UPS freezes pensions for 70,000 nonunion employees
- United Parcel Service (UPS) will freeze its pension plan for nonunion workers and replace it with a 401k plan, USA Today reports. The switch will affect 70,000 employees over five years.
- UPS, the largest U.S. package delivery, cites rising pension costs, funding volatility and longer life spans as reasons for replacing its traditional pension plan with a 401k. By the end of last year, UPS had a pension deficit of $9.9 billion and owed employees and retirees enrolled in the plan $41.1 billion, but could fund only 76% of the amount it owed, USA Today reports.
- The company is also offering a savings-match program in which employees contribute their own funds that the company will match 50 cents on the dollar up to 6%.
UPS is among a growing number of employers who have phased out the traditional pension plan. Along with longevity and rising pension costs, new tax laws, rising interest rates and higher Pension Benefit Guaranty Corporation premiums could force more employers to phase out pension plans. President Trump favors lowering corporate taxes, which, for retirement plan sponsors, means lowering deductions on contributions.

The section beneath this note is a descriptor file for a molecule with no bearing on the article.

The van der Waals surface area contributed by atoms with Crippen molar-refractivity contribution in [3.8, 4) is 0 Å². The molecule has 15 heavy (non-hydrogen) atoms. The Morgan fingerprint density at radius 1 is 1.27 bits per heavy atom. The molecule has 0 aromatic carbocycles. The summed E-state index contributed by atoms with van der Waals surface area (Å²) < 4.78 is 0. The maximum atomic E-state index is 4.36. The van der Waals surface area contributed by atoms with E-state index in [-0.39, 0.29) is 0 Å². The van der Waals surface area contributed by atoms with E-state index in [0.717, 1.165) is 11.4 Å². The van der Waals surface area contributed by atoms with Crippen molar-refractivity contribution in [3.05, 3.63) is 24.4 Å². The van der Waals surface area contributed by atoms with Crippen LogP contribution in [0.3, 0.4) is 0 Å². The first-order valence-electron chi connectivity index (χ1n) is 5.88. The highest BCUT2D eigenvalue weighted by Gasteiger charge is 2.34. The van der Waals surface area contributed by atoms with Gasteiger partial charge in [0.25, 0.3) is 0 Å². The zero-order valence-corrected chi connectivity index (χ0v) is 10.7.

As employers looked to stem the rising cost of pensions and the longer lifetime payouts associated with them, the 401k has become the default retirement savings plan. Early 401k supporters claim that the plan was meant to be a supplement for company pensions, not a replacement. They reportedly regret that the tax-deferred investment plan has become a principal way for U.S. workers to save for retirement. That regret has set off a debate about whether the 401k is the best savings option for workers.
Employees aren't saving as much for retirement as they should, especially boomers, according to some studies. And many don't understand how their 401k plans work as well as they should. As employers swap pensions for 401k plans, they must offer workers training in how to manage their plans and monitor their investments.